Although you’ll only get access to two of the most common expat tax forms (1116 and 2555), the level of support that’s included is among the best we reviewed. This is because two of the three fee-based options include support from a tax expert at a cost that’s more affordable than any of the other fee-based programs on our list.

You can get started online for free with TaxSlayer using its cloud-based system, and you’ll only be required to pay when you’re ready to review and approve your return. You’ll have the option to deduct the cost of its services from your federal tax return. You also don’t have to worry about the calculations, as TaxSlayer provides a 100% guarantee that they’ll be accurate.

The following TaxSlayer tax software options can be good for expatriates:

  Classic Premium Self-Employed
Who It’s Best For Expats with basic tax filing needs who don’t need support from a tax expert Expats with basic tax filing needs who want support from a tax expert Expats who want to get tax advice from an expert on their self-employment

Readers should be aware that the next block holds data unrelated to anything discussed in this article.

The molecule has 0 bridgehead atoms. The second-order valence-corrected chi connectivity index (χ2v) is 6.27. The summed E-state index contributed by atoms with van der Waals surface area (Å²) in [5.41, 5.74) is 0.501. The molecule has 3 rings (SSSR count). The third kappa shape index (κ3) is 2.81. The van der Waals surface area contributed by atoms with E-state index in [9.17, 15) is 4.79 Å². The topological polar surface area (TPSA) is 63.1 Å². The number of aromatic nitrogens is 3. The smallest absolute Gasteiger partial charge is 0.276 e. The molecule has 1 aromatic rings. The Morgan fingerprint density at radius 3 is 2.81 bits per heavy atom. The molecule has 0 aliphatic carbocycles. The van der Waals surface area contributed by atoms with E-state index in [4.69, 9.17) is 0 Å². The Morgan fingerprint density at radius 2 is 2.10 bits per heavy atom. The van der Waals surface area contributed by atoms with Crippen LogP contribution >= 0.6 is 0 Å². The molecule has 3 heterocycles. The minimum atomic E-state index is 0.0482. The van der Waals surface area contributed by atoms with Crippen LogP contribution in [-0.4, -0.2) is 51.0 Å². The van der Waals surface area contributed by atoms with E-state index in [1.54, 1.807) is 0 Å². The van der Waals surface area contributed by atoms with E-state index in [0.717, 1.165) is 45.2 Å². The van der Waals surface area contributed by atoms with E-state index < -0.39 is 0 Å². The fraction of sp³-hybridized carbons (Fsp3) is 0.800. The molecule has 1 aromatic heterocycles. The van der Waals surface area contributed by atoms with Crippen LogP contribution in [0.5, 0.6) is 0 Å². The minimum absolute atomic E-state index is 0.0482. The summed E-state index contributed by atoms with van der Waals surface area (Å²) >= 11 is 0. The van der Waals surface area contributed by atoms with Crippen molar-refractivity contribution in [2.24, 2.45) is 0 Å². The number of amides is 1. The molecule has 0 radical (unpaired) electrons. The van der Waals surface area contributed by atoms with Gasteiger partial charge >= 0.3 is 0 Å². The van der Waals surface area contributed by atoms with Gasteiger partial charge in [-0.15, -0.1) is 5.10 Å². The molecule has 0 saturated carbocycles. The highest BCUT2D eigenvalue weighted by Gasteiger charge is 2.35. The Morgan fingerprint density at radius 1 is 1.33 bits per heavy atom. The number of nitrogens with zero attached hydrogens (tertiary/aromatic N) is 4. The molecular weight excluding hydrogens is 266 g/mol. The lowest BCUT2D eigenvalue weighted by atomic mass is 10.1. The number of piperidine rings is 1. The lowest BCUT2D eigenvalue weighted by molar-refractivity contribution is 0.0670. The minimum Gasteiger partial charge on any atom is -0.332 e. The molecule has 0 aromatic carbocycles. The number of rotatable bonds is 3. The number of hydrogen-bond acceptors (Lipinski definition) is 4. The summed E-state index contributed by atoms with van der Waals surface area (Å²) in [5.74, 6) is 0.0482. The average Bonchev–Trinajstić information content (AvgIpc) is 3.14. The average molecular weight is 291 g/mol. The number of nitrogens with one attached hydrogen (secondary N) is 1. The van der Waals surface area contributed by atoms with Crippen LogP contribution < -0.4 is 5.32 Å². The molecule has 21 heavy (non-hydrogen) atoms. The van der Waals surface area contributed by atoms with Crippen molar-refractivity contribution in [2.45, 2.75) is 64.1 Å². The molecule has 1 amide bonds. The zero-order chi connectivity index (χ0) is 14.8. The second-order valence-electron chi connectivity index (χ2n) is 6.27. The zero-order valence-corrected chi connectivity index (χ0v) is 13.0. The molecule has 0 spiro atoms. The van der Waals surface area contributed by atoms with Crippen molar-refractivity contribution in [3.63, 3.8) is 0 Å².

Federal Return Cost (per return) $24.95 $44.95; includes live chat and help from a tax expert $54.95; includes access to a tax expert with self-employment expertise
State Return Cost (per return) $39.95 $39.95 $39.95
Form 114 - Report of Foreign Bank and Financial Accounts (FBAR) 🗙 🗙 🗙
Form 2555 - Foreign Earned Income Exclusion
Form 1116 - Foreign Tax Credit
Form 8938 - Statement of Specified Foreign Assets 🗙 🗙 🗙
Form 8833 - Treaty-Based Return Position Disclosure 🗙 🗙 🗙
Form 8621 - Information Return by a Shareholder of a Passive Foreign Investment Company or Qualified Electing Fund 🗙 🗙 🗙
Schedule C - Profit or Loss from Business (Self-Employment Income)
Schedule K-1 - Partner's Share of Income, Deductions, and Credits

As with TurboTax and TaxAct, it’s important to note that the standard free version offered by TaxSlayer doesn’t include access to the forms that most expatriates need to file their taxes. However, for people who qualify, the IRS Free File Program delivered by TaxSlayer is a potential option, as you’ll get access to some of the most common expat tax forms.